Claremont is surprisingly hidden from the world. It doesn’t offer much near freeway exits and the charming downtown is a little tucked away. So I guess it’s no surprise that a lot of people miss this bad ass gem. However there are stirrings in the wind that tell me there are changes coming.
The Claremont Art Walk has been fighting for its life. Run by volunteers this monthly event has had a difficult time getting off the ground. Which is too bad since Claremont has a lot to offer, but part of the problem is a perceived highbrow, snooty, college town atmosphere where million dollar homes would make even my rich OC neighbors jealous of the Jone’s. It’s a very, very small place that has all the problems of small town politics. Add to the equation a rowdy next door neighbor with dirt under the finger nails, Pomona, which had it’s own downtown art scene that burgeoned for more than a decade, but is now fizzling out. Now Claremont is finding itself in a place that it is not really accustomed to bringing in a scruffier crowd.
When you cross under the freeway the tension between the two sides is palatable. Pomona’s grimy brick buildings and Mid Century blue collar homes paired against the pristine, manicured landscaping along side the adobe of Claremont and it’s no mystery. I never really heard anyone talk about the other side when you are facing one side of the freeway or the other. However, the energy was there. Yet now with the changes taking place we are seeing some groups shifting over to Claremont. And to Upland which is another nearby town of local flavor.
Claremont has always had an art scene, but one very different from the Pomona breed. It’s traditionally been the kind of wine drinking, flowing clothes wearing, slightly grayed type of artist that represents a class of well heeled bohemian that I’m accustomed to in places like Santa Fe, Sedona, or Laguna Beach. Now, there is a fresher look moving in. A younger, purple haired, with more slender physique fitting clothes artisan moving in.
It sounds like Pomona has chased out the artists. They have done their job and raised the rent for developers to point to buyers and say, “Look here! Artists are cool and you want to be cool so buy my property and move in.” I don’t know if gentrification is winning in Pomona, but it seems clear that the once tight knit community of artists there has broken up due to what Pomona doesn’t offer anymore.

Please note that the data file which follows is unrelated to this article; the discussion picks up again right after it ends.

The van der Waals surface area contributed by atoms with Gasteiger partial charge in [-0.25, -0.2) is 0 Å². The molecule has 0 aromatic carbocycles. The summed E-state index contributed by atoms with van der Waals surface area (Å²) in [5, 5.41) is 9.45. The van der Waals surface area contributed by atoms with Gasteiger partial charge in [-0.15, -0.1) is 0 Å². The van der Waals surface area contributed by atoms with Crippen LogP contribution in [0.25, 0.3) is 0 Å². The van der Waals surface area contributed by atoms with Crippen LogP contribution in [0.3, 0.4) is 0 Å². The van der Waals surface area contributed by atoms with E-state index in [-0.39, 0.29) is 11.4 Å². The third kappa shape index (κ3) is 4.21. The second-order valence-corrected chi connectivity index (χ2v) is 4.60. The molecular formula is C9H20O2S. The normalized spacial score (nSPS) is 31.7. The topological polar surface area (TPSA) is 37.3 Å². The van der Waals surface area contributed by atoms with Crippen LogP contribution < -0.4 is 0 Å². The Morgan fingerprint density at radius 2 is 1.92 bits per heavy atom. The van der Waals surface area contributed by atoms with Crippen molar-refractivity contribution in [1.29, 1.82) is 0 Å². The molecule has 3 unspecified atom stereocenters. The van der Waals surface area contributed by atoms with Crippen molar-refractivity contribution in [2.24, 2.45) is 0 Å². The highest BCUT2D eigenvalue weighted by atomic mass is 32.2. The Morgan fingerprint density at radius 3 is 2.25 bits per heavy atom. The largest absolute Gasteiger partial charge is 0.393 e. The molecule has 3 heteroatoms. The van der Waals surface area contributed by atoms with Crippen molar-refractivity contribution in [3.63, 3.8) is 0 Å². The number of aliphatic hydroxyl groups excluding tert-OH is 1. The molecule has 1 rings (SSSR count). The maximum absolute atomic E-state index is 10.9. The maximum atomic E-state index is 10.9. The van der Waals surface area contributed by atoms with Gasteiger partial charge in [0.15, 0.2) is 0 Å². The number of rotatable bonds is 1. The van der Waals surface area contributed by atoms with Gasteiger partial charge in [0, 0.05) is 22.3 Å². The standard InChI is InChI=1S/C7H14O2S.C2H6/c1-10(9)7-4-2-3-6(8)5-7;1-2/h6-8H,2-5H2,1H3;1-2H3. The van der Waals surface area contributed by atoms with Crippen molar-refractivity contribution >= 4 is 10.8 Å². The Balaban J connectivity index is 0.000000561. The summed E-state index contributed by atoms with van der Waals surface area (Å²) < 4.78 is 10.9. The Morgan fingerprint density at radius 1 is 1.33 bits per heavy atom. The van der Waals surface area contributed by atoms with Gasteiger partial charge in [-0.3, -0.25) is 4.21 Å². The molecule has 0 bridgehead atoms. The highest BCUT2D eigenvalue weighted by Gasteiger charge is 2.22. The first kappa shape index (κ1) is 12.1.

Bunny Gunner, an art studio that held turf on Pomona’s 2nd Street down the road from the Glass House, has now moved to greener pastures of Bonita in the Claremont Village. A few others have joined in the fray like Mirrored Society which is celebrating its three month anniversary above a fairy land trinket store (*yawn*) separated by oaky white railing. Not the traditional dark stain we see in hipstery places, but give it time.
So when a friend of mine contacted me and asked me if I could do an art show in Claremont I said sure. Fuck it. Not knowing about the shifting climate in the region of my former stomping ground, it sounded like a good time because I like Claremont anyway, but now, looking from the outside in, it looks like Claremont offers an opportunity for artists that seem to be graduating because the well ran dry.
In my base of operations, Tustin, we have a similar thing going. Probably not as highly priced, but it’s people are older, the streets are clean, and we are bordered by a rough around the edges city. Sandwiched between more expensive property and grittier Santa Ana, Tustin is a relative oasis in the property wars we are struggling to live through. Tustin is primed to take overflow from places like Orange whose rents have been escalating astronomically and pushing out businesses. Claremont is not the cheapest place to rent, but like Tustin it does offers a pocket in a sea of struggling businesses where people can gain a foothold.
I like Claremont. If I can play a role in opening its bounty to the world around its borders and maybe learn something in the process, I’ll pitch in. It begins by drawing me back in with the Art Walk, May 7. For artists like me this is opportunity knocking. A new hole in the market that I can slip into.
I don’t know if the Art Walk is good or bad. Worth it or not. But in my mind change is always good. And besides, there’s really good food and even better drinks. After your hearty meal think about how you are breaking ground on a new shift in cultural boundaries. Participating in the flux of people trying to make it work. The artist’s struggle.
And maybe, if you didn’t eat and drink too much, come by and see me the first Saturday of May, 6:00 PM to 9:00 PM in the Packing House on First Street. Technically I’m still filling out the paperwork for this show, but something tells me I’ll be there rain or shine. And with some new art to boot.